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« Reply #5 on: July 09, 2010, 10:06 AM »

ps this isnt possible with all kites ,but i stick the u.s. in a lowerer spreader cutout  so it never ends up in the bottom of the bag or worse
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have fun kurt
chilese
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« Reply #6 on: July 09, 2010, 10:27 AM »

Differences to above comments:

I only leave the LS in their fittings if the fittings are APA. All others, including tube fittings, I remove the LS.

If the standoffs can easily fold outward, I fold them away from the sail. This does make for more snags when removing the kite (which was put in nose first), but the sail is less likely to be harmed by the standoffs.

No velcro "girdle" holding the kite sail tightly.

Once the kite is in the sleeve and the sleeve is closed, shake the kite gently to expand the sail within. This helps create air pockets which will act as a cushion in case of a flattening blow, like dropping your kite bag on the ground from a foot off the ground.

Don't know if this works, but never had any problems in 9 years.
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John Chilese: Las Vegas, NV
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mikenchico
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« Reply #7 on: July 09, 2010, 01:00 PM »

Mine go in feet first too, less snagging on the way out IMO after that nice neat roll job loosens over time, few of my kites have velcro straps, I lose them and they cause wrinkles if too tight anyway. I completely remove the lower spreaders, that comes from the old days when fittings didn't take kindly to being folded 90*. I lay the stand-offs inside the sail as above, but I've seen others let them hang down outside, their reasoning is less chance of puncturing the sail which makes good sense, but they'll snag inside the bag, especially if you bag it head first. When possible the upper spreader is dropped into the female lower spreader for safekeeping as with almost all Blue Moon kites, test it first though, you need a couple inches staying outside to grab otherwise it'll be stuck inside the spreader.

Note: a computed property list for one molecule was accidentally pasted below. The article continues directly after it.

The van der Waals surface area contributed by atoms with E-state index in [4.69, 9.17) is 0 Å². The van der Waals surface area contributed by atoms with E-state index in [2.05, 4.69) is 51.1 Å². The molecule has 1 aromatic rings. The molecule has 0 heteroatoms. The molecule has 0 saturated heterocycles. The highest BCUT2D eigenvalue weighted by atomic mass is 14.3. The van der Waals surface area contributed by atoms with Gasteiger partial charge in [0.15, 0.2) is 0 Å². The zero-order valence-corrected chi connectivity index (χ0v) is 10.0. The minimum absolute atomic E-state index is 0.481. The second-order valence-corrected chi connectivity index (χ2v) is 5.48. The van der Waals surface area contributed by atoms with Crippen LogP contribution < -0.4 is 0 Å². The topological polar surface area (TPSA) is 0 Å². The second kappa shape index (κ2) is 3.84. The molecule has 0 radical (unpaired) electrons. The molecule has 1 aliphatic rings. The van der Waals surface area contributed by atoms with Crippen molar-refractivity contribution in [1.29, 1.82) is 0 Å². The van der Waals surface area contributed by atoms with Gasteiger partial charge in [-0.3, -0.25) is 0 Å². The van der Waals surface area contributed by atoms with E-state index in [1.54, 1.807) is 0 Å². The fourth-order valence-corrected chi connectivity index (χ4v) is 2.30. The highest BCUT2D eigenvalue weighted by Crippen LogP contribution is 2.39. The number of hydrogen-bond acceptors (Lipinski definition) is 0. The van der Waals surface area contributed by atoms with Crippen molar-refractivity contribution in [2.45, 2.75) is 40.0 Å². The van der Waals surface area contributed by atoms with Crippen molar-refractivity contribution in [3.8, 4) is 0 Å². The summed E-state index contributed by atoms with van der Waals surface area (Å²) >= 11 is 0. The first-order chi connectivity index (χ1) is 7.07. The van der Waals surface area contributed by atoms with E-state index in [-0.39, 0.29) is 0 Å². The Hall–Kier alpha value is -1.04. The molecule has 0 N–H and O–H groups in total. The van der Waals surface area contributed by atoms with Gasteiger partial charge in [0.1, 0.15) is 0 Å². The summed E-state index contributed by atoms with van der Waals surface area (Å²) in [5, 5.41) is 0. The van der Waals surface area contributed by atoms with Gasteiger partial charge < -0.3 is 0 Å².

If you leave the spreaders in the connectors you need to bag head first or they'll snag on the way out. If you leave the stand-offs outside the sail you'll need to bag feet first or they'll snag on the way out. Nothing worse then fighting to get your kite out when the wind is perfect.


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ko
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« Reply #8 on: July 09, 2010, 06:35 PM »

OK JOHN no more straps Embarrassed  i will be using the stuff and shake method from now on (makes sense) and good call on the other types of connectors of which i have none . but you never know!!
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have fun kurt
kiteking
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« Reply #9 on: July 09, 2010, 08:23 PM »


I only leave the LS in their fittings if the fittings are APA. All others, including tube fittings, I remove the LS.


Gee, most of my kites have the tubes, haven't had a problem in 30+years
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MikeM
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#518  -    #110883 -